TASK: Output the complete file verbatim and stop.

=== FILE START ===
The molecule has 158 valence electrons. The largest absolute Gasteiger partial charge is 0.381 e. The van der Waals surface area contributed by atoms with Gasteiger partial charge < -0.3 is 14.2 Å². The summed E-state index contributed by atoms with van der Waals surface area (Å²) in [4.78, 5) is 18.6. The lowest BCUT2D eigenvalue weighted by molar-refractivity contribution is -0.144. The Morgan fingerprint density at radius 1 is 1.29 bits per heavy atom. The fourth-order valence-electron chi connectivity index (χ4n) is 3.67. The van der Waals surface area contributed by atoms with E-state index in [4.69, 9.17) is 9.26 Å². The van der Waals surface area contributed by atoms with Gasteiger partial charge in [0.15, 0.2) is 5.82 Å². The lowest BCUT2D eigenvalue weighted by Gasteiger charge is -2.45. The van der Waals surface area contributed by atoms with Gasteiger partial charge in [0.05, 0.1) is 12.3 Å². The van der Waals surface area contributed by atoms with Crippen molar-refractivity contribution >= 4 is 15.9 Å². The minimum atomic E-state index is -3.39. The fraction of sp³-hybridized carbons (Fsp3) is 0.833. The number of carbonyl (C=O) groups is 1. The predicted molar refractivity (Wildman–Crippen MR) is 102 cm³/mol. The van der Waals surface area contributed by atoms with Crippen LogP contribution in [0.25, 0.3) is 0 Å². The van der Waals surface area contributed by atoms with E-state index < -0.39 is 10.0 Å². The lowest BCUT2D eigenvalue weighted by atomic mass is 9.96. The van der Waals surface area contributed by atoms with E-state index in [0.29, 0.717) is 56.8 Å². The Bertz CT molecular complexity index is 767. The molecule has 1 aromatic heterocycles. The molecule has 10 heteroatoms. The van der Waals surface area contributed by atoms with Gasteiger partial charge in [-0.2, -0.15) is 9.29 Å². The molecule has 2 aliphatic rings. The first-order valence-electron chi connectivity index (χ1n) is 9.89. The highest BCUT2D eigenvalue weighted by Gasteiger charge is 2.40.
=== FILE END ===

The molecule has 158 valence electrons. The largest absolute Gasteiger partial charge is 0.381 e. The van der Waals surface area contributed by atoms with Gasteiger partial charge < -0.3 is 14.2 Å². The summed E-state index contributed by atoms with van der Waals surface area (Å²) in [4.78, 5) is 18.6. The lowest BCUT2D eigenvalue weighted by molar-refractivity contribution is -0.144. The Morgan fingerprint density at radius 1 is 1.29 bits per heavy atom. The fourth-order valence-electron chi connectivity index (χ4n) is 3.67. The van der Waals surface area contributed by atoms with E-state index in [4.69, 9.17) is 9.26 Å². The van der Waals surface area contributed by atoms with Gasteiger partial charge in [0.15, 0.2) is 5.82 Å². The lowest BCUT2D eigenvalue weighted by Gasteiger charge is -2.45. The van der Waals surface area contributed by atoms with Gasteiger partial charge in [0.05, 0.1) is 12.3 Å². The van der Waals surface area contributed by atoms with Crippen molar-refractivity contribution >= 4 is 15.9 Å². The minimum atomic E-state index is -3.39. The fraction of sp³-hybridized carbons (Fsp3) is 0.833. The number of carbonyl (C=O) groups is 1. The predicted molar refractivity (Wildman–Crippen MR) is 102 cm³/mol. The van der Waals surface area contributed by atoms with Crippen LogP contribution in [0.25, 0.3) is 0 Å². The van der Waals surface area contributed by atoms with E-state index < -0.39 is 10.0 Å². The lowest BCUT2D eigenvalue weighted by atomic mass is 9.96. The van der Waals surface area contributed by atoms with E-state index in [0.29, 0.717) is 56.8 Å². The Bertz CT molecular complexity index is 767. The molecule has 1 aromatic heterocycles. The molecule has 10 heteroatoms. The van der Waals surface area contributed by atoms with Gasteiger partial charge in [-0.2, -0.15) is 9.29 Å². The molecule has 2 aliphatic rings. The first-order valence-electron chi connectivity index (χ1n) is 9.89. The highest BCUT2D eigenvalue weighted by Gasteiger charge is 2.40.